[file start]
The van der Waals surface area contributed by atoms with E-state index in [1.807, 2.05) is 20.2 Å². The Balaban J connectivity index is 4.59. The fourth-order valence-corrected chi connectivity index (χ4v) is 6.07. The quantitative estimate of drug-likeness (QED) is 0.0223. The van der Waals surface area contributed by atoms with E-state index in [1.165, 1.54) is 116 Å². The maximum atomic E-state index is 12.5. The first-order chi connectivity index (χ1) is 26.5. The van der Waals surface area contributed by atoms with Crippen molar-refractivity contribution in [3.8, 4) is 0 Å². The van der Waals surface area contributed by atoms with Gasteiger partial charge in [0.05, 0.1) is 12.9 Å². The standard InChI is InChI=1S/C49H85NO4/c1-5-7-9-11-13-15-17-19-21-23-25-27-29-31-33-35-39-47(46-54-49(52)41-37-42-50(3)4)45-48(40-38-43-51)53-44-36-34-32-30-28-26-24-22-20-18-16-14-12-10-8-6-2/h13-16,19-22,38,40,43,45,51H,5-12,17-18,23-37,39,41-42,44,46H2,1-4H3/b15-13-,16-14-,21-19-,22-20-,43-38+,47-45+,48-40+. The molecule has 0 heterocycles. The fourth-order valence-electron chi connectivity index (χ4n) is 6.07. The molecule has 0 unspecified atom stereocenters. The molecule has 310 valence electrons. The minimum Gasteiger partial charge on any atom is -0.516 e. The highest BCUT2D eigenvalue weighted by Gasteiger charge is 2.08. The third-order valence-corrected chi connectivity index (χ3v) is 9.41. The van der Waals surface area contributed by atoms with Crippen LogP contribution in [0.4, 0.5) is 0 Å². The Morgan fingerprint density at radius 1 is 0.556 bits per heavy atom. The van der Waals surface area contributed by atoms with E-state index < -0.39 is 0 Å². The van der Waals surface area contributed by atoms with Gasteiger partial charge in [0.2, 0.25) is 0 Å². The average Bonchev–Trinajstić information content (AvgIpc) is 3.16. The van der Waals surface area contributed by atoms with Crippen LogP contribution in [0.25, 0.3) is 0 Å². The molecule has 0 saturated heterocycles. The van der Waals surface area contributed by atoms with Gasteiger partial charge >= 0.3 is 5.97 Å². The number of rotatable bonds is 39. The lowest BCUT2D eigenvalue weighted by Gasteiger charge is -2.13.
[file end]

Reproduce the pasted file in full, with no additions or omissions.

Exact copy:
The van der Waals surface area contributed by atoms with E-state index in [1.807, 2.05) is 20.2 Å². The Balaban J connectivity index is 4.59. The fourth-order valence-corrected chi connectivity index (χ4v) is 6.07. The quantitative estimate of drug-likeness (QED) is 0.0223. The van der Waals surface area contributed by atoms with E-state index in [1.165, 1.54) is 116 Å². The maximum atomic E-state index is 12.5. The first-order chi connectivity index (χ1) is 26.5. The van der Waals surface area contributed by atoms with Crippen molar-refractivity contribution in [3.8, 4) is 0 Å². The van der Waals surface area contributed by atoms with Gasteiger partial charge in [0.05, 0.1) is 12.9 Å². The standard InChI is InChI=1S/C49H85NO4/c1-5-7-9-11-13-15-17-19-21-23-25-27-29-31-33-35-39-47(46-54-49(52)41-37-42-50(3)4)45-48(40-38-43-51)53-44-36-34-32-30-28-26-24-22-20-18-16-14-12-10-8-6-2/h13-16,19-22,38,40,43,45,51H,5-12,17-18,23-37,39,41-42,44,46H2,1-4H3/b15-13-,16-14-,21-19-,22-20-,43-38+,47-45+,48-40+. The molecule has 0 heterocycles. The fourth-order valence-electron chi connectivity index (χ4n) is 6.07. The molecule has 0 unspecified atom stereocenters. The molecule has 310 valence electrons. The minimum Gasteiger partial charge on any atom is -0.516 e. The highest BCUT2D eigenvalue weighted by Gasteiger charge is 2.08. The third-order valence-corrected chi connectivity index (χ3v) is 9.41. The van der Waals surface area contributed by atoms with Crippen LogP contribution in [0.4, 0.5) is 0 Å². The Morgan fingerprint density at radius 1 is 0.556 bits per heavy atom. The van der Waals surface area contributed by atoms with E-state index < -0.39 is 0 Å². The van der Waals surface area contributed by atoms with Gasteiger partial charge in [0.2, 0.25) is 0 Å². The average Bonchev–Trinajstić information content (AvgIpc) is 3.16. The van der Waals surface area contributed by atoms with Crippen LogP contribution in [0.25, 0.3) is 0 Å². The molecule has 0 saturated heterocycles. The van der Waals surface area contributed by atoms with Gasteiger partial charge >= 0.3 is 5.97 Å². The number of rotatable bonds is 39. The lowest BCUT2D eigenvalue weighted by Gasteiger charge is -2.13.